A Spanglish blog dedicated to the works, ruminations, and mongrel pyrotechnics of Yago S. Cura, an Argentine-American poet, translator, publisher & futbol cretin. Yago publishes Hinchas de Poesia, an online literary journal, & is the sole proprietor of Hinchas Press.

Thursday, September 18, 2008


I figured I would skip the introduction because I am pressed for time. But after having delved into the first chapter, I can safely say that I will go back with some interest.

Alter begins at square one with an attempt at the definition of Literature, and especially what separates it from journalism, non-fiction. Alter writes that, "Literature, then, ...is not a fixed entity but a reflection in any society of the values of the ruling class, abetted by a learned or priestly elite" (1996, pg. 25).

He goes one step further, "The poems, plays, stories, and discursive texts of a culture may variously delight or stir its members, but they are admitted to the canon chiefly because of their consonance with the distribution of power in the society, their effectiveness in reassuring or training or lulling people so that they will better perform their given social rules" (1996, pg.26), and reduces a successful novelist to a stock broker or warden, an agent and emblem of the ruling class.

Alter even mentions the works of Terry Eagleton, a neo-Marxist from England, that says he would not mind if the works of Shakespeare were as valuable as graffiti on the street. Having had to make sense of Shakespeare as an English undergrad, I now possibly understand that the real reason(not barring the Bards supernatural skills of stealing well)I had to read the Bard was because all the writers I was going to study had read Shakespeare and if I wanted to understand other than topical readings of the text I was going to have read the Bard; it was really that simple.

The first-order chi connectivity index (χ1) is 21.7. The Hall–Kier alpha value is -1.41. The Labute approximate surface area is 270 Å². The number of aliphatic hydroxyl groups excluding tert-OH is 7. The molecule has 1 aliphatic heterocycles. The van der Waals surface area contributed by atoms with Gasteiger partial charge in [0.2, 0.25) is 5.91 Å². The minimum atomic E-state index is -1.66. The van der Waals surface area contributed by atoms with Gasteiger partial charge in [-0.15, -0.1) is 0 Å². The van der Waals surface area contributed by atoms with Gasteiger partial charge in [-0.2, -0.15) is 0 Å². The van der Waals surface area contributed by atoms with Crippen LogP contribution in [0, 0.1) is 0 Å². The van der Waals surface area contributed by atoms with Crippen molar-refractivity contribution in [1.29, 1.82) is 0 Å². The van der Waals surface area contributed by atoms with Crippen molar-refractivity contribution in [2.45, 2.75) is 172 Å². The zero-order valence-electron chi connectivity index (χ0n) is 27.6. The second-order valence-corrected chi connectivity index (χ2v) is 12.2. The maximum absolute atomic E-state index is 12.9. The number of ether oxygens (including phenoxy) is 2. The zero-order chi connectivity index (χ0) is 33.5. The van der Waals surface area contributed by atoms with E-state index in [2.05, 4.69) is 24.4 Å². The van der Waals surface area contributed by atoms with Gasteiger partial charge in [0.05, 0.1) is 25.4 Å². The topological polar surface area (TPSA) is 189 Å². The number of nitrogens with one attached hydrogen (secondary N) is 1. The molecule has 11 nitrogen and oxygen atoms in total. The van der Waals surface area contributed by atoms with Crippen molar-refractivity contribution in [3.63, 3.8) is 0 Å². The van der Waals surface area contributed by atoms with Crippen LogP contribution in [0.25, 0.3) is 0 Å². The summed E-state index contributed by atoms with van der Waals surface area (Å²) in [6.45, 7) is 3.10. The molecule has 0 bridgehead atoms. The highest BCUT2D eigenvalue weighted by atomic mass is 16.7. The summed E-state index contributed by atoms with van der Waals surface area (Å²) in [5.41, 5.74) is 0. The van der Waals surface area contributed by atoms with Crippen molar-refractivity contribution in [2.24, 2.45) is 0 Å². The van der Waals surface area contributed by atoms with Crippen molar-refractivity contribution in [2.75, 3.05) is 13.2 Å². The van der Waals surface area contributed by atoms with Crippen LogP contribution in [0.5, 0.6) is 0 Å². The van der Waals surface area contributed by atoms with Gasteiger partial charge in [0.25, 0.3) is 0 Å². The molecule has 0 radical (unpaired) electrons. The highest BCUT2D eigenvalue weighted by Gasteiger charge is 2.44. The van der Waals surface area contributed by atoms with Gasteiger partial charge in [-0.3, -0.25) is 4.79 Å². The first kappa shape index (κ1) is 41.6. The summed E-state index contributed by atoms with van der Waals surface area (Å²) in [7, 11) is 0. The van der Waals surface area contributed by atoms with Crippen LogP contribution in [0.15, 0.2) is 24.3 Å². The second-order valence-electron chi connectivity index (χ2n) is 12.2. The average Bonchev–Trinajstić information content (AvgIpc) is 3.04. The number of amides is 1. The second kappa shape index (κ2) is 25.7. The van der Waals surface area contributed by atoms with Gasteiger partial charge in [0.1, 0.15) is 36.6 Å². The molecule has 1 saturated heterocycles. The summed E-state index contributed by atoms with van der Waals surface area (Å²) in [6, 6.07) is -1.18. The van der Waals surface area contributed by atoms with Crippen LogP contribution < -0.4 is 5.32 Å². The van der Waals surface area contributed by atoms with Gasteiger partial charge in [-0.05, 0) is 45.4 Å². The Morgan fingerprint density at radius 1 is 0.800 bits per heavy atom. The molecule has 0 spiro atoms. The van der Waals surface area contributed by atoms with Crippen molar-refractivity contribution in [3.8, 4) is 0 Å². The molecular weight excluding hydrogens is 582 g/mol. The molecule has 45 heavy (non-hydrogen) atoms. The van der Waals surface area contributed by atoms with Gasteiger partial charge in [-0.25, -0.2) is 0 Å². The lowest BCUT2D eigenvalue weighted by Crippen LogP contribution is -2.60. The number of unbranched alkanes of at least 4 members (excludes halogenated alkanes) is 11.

I have fallen in love with his certain plays (Othello, The Tempest, the comedies) because I have tried to teach them and usually just end up having students instill in themselves these big translation factories where they read Shakespeare's text and translate it into their vernacular. But then I think, how much of translation, how we create correspondences with the material that we read or are assigned to read, goes on when a person reads Literature? How much are they translating what they read to make accentuate the entertainment of what they are reading?

Alter says that Literature changes over the years because we change over the years and because it is a reflection of who we are then it follows that it is organic because we are organic. But it does contain certain qualities, "One reason for the cohesiveness of literary tradition over a stretch of almost three thousand years is its powerful impulse of self-recapitualtion" (1996, pg. 27). In addition, "Writers repeatedly work under the influence of a founding (foundling?) model...they repeatedly return to origins, seeking to emulate, extend, transpose, or outdo some founder" (1996, pg. 27).

More importantly, we read Literature because it gives us pleasure, and one of those pleasures is the "nice interplay between the verbal aesthetic form and the complex meanings conveyed" (1996, pg. 28). Myself, I would have gone with, "Literature is cool because it's complicated and shit."

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